I came home yesterday evening with a determination to set things right. I started with the pile of vessels to clean first. By the time it was done three-fourth, I had had enough of it and decided to leave the remaining few in the sink, and come back later. In the process of cleaning the vessels, plenty of water had spilled on kitchen floor, part of it soapy with dish cleaning bar. I looked around a bit and saw plenty of grime accumulated around the stove in last few days. All of them needed immediate attention and I started working on them next.
That took another long cleaning session and I was beginning to feel I had enough of this work too, but managed to finish the task. By this time I was beginning to feel like quitting, hardly having done much work. Next, it was time for the clothes. I stood in front of the pile of clothes that begged for attention, and had a good look at the small mountain. After thinking hard on it for a few minutes, I finally separated a small portion of the mountain to work on for the day! Another 30 minutes gone and when I was done, I was not up for any more work.
I took a walk around the house, had a look at the remaining vessels in the kitchen, noticed the dust bin content level raising higher than normal and felt the slow gathering of dust on the floor. Would I step out of the house, I knew there was my car screaming at me for leaving several kilograms of dust from all over the city on it!
Looking at the state of things, I immediately knew what to do next - I turned on the comp, started off with a game of packman and got into playing it blissfully, leaving all the worries for the next day! Now I have emerged wiser and back to doing what I did before - taking care of only things that need immediate attention, and also waiting for the maid to return from her vacation! And play packman of course!
Reading write-ups spanning several pages in a few Kannada Dailies on the way to work in the morning, I was almost fighting tears. Tejaswi's demise was something I was not prepared for. He was someone I looked forward to for inspiration in many ways. I hoped to continue soaking in his works for many more years to come; but he left us suddenly.
When I first heard that Tejaswi is no more, my emotions were more selfish than anything else. Does it mean I can't look forward to reading more of his work? Does it mean Mayaloka-2 will never come out, and we will not get to read more of those amazing stories where he makes reading on most complex secrets of nature no more than a sequence of comical experience? Would we not get to read amazing novels that expose the realities of life? It was not easy to accept that he is no more.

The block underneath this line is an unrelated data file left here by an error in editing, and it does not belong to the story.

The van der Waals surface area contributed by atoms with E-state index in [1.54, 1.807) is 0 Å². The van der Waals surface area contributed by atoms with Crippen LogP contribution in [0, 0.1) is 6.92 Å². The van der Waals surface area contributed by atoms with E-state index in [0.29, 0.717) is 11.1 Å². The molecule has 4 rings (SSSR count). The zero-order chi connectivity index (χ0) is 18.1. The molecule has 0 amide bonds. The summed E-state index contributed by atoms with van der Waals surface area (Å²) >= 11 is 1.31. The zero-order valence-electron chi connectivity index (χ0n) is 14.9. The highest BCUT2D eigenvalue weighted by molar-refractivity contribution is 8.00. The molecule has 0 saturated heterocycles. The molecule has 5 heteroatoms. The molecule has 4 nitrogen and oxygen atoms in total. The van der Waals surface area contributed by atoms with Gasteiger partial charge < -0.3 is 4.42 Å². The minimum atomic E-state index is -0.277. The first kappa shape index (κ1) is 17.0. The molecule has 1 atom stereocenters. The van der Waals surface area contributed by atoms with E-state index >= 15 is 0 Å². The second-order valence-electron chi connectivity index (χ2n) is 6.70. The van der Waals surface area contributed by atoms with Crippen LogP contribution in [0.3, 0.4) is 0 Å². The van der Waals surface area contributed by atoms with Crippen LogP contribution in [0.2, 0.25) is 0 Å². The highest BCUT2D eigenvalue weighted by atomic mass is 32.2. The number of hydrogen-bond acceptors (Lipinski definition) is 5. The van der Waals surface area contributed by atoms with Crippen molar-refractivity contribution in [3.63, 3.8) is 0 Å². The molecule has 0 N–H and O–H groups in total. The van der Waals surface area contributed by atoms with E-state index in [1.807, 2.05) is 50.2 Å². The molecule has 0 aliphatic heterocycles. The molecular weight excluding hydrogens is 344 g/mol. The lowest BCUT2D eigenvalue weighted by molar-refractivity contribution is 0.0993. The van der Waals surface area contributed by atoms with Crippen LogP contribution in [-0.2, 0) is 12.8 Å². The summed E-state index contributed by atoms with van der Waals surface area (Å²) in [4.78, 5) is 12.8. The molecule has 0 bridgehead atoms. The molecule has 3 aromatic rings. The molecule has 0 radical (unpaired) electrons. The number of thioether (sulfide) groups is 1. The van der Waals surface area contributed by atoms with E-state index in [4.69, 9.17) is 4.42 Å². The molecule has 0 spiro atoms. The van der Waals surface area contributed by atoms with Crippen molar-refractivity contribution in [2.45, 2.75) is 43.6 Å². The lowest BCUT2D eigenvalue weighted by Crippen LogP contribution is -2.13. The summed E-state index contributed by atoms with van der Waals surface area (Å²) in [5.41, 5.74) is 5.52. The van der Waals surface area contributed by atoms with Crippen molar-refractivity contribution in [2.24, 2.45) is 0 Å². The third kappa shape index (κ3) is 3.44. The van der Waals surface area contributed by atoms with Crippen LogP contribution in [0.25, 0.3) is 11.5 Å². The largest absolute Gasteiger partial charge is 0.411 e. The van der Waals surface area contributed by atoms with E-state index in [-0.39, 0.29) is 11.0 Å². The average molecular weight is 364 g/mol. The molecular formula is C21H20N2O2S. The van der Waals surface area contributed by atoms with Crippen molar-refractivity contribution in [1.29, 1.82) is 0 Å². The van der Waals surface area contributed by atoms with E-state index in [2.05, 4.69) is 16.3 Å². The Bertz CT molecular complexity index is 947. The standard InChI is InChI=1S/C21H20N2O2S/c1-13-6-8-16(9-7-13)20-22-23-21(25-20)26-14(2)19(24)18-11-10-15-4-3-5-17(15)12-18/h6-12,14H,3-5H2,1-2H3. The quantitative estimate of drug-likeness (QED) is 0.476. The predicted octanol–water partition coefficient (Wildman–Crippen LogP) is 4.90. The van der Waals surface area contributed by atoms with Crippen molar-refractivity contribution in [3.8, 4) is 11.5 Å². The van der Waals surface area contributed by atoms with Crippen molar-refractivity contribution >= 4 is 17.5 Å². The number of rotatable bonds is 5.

My first exposure to Tejaswi happened with Karwalo. It must be more than fifteen years since. Reading Karwalo was like a world changing event. Suddenly I wanted to be in those magnificent forest ranges. Suddenly I wanted to go on an expedition looking for his lizard. I wanted to leave everything and go on a long expedition on some strange and amazing mission that words can't describe. I was an instant fan of the writer, who, I did not even know is the son of Kuvempu.
His novels and other works that I read later continued to have similar impact. The way he mixed stories of his experience with complex rules of nature made me yearn to be in his shoes. When he wrote of the Pond Heron that tried to befriend him, or described the fight of Drongos with a snake, it felt as if I was there with him watching it all happen. When he wrote about his discovery or origins of a stream that runs behind his house, and eventually unfolded the science behind the origin of all those rivers that fed our plains, it was a revelation and amazement. As he wrote about these things, he carried his reader everywhere he went.
There were many things that Tejaswi taught me, and inspired me into. I became crazy on bird photography just by reading his experiences and looking at his pictures. He taught me to look at the obvious with an awe, and go beyond what eyes can reveal. He was an inspiration for me to travel and observe. There are many more things he would have inspired in me that I may not even know about.